Brig. Kazmi endorsed Prof. Bluth’s point of view that at the moment South Asia presents an unstable situation. The unresolved bilateral conflicts are the core issues behind the prevalent unstable situation. In this regard Kashmir dispute is mother of all problems between India and Pakistan. He maintained that British are primarily responsible for this as they gave pyrrhic independence. He said that as far as the strategic paradigm between two states are concerned; India and Pakistan hold different approaches. India always perceives China as a threat, whereas for Pakistan, India is a clear danger and a threat which has forced Pakistan to develop a credible deterrent posture. India’s strategic paradigm is regional and global revisionist. India seeks global status and regional hegemony. For this purpose India built the nuclear weapon. On the other hand Pakistan pursues sovereign equality and peaceful co-existence with India.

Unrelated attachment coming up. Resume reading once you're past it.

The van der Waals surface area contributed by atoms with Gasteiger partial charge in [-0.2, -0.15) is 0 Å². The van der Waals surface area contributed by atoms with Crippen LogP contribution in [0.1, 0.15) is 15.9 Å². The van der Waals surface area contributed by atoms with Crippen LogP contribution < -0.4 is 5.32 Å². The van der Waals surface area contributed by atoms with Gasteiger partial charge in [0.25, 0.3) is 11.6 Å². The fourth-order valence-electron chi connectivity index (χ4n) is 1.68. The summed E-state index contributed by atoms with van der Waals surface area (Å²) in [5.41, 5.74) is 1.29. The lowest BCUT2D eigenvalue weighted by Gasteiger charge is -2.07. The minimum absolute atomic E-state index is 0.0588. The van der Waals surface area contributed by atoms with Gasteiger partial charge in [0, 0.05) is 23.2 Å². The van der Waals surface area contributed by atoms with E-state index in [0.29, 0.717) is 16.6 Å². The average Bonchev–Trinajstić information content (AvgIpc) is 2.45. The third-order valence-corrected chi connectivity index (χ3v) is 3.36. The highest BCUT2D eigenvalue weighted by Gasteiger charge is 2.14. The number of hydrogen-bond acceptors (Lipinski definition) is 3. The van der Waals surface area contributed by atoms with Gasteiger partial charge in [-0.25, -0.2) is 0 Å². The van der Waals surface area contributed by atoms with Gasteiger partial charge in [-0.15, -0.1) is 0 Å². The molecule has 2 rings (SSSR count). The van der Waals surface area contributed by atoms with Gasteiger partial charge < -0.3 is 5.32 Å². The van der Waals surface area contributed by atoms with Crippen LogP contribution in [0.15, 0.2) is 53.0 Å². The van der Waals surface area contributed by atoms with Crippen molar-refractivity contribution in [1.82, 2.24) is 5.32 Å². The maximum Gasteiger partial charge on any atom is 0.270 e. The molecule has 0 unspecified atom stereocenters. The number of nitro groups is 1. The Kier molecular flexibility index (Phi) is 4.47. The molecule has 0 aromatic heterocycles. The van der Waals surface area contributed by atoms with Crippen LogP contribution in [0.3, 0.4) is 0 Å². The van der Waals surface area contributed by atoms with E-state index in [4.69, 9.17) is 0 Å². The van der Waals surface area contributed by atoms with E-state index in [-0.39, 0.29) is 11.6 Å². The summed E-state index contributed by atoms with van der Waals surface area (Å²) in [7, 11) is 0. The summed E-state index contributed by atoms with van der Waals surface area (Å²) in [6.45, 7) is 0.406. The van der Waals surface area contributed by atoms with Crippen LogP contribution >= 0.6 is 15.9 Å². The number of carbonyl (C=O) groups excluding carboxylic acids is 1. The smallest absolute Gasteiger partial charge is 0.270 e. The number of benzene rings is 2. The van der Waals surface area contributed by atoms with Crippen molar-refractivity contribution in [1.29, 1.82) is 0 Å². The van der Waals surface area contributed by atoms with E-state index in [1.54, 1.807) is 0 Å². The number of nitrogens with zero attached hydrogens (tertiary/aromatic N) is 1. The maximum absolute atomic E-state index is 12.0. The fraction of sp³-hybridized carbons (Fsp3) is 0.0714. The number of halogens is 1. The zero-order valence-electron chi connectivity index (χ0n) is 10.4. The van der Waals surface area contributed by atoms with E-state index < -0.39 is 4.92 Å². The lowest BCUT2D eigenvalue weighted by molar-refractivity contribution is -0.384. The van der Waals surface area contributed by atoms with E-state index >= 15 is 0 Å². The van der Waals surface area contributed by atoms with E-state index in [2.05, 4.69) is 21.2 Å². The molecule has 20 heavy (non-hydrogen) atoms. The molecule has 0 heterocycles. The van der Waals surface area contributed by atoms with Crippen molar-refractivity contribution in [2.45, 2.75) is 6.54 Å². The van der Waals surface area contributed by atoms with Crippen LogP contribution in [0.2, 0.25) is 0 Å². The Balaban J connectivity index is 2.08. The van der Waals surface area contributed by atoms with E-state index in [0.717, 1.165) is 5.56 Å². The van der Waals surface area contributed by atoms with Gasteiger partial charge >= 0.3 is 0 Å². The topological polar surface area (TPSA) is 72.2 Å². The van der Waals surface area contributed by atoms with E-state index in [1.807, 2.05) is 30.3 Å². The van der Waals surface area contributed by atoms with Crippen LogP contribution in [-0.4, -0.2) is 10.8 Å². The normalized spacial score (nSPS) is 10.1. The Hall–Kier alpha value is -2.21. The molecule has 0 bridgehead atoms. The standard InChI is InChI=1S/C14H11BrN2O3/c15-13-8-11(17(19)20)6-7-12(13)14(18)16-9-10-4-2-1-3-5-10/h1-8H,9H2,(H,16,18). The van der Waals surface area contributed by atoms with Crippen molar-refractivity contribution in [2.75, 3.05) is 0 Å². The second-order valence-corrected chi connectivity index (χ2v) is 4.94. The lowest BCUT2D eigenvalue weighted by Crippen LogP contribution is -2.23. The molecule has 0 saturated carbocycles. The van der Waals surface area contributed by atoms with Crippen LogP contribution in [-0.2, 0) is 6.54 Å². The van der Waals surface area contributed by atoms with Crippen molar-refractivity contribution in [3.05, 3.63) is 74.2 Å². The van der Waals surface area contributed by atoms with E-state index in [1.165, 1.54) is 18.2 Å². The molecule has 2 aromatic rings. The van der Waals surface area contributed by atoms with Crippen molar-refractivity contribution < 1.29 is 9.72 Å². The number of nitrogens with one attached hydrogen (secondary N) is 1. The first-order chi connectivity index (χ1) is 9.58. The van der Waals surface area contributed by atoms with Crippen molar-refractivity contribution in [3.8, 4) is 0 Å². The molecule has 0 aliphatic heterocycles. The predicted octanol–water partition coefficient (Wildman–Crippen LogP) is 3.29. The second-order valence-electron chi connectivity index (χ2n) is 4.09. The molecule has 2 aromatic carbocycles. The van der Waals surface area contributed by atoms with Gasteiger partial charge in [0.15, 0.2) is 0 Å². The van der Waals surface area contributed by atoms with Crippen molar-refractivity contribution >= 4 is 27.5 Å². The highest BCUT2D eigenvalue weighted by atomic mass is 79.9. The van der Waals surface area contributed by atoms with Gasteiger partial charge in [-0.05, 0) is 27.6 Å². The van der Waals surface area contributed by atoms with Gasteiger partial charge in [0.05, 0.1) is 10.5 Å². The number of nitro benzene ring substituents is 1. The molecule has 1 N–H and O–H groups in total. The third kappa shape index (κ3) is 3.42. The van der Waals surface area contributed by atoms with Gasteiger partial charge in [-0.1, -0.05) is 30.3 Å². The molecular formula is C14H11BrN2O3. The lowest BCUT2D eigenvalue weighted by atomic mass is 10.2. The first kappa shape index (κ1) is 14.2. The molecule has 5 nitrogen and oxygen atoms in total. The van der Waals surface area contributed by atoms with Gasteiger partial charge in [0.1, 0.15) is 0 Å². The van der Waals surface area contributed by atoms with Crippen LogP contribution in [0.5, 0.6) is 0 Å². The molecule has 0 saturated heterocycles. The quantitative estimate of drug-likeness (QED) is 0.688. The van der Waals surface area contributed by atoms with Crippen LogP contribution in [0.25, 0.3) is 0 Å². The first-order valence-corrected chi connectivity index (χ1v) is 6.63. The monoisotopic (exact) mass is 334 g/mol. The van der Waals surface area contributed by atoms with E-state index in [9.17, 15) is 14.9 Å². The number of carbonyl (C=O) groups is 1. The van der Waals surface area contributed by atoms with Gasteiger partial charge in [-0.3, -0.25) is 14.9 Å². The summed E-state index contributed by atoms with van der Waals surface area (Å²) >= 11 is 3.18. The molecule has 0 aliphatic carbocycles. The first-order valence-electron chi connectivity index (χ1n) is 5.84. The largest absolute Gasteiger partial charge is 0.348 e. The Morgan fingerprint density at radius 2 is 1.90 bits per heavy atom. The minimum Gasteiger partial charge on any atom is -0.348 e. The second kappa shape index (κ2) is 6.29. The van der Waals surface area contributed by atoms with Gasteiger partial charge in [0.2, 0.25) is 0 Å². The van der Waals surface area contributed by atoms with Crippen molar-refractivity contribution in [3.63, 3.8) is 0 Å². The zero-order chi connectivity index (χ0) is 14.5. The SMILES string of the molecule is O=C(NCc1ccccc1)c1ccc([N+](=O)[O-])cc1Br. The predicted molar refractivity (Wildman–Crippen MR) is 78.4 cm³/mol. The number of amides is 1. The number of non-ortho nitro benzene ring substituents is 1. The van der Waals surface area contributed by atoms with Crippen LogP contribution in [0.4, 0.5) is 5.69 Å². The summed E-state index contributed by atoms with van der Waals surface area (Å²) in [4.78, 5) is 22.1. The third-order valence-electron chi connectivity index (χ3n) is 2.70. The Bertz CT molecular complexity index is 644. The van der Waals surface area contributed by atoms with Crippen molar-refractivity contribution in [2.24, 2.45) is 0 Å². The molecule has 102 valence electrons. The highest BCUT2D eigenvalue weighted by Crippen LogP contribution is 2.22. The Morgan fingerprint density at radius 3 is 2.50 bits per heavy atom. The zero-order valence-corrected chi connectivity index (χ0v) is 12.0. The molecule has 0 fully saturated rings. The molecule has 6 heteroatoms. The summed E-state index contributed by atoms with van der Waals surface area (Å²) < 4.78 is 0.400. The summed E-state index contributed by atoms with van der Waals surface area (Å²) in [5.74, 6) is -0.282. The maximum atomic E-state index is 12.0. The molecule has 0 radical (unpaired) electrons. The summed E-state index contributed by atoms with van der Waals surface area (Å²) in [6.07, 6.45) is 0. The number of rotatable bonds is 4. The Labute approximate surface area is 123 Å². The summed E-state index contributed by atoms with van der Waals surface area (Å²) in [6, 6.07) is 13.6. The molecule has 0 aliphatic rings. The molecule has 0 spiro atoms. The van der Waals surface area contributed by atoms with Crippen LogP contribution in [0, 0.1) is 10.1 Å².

In India, nuclear weapon played an unlimited and central role in the strategic thinking. Whereas Pakistan’s strategic thinking has been influenced by India’s doctrinal and force posture choices. Soon the whole, Pakistan has tried to maintain a balance with proportionate and restraint responses to a dynamic threat. Such paradigms affect strategic stability in unique fashion in which diplomacy takes a back seat and third party role has diminished because of global realignment and independent foreign policies of the states. While identifying the factors of instability in the region, he stated that the first factor of instability is forces asymmetry. Pakistan’s defense budget is 1/7th of India’s. This shows that Pakistan exercises the minimality and restraint. The gap between defense spending is not because of less resources but it is a considered choice of Pakistan to keep defense budget on a low tune. The second factor is the nuclear doctrines. The new debate on India’s no-first-use and singling the first strike has made Pakistan to take both declared and undeclared postures of Indian nuclear doctrine to maintain stability in the region. More factors dealing with regional strategic thinking are Indian’s strategic thinking and propensity to seek limited conventional and sub-conventional war. To deal with limited conventional war, Pakistan developed short ranged ballistic missiles and Pakistan does not call them TNWs, in fact all nuclear weapons are strategic in nature. Whereas sub-conventional war includes that how India is using terrorism as a tool and instigating insurgency in Pakistan, Brig. Kazmi further highlighted that the ballistic missile shield has the ability to pose negative impact on the strategic stability as they can give a false sense of security and makes deterrence quite complex. Additionally, Indian development of space militarization, cyber defense domain, Indian strategic culture and empirical evidences of bilateral relations have collectively affected the regional stability.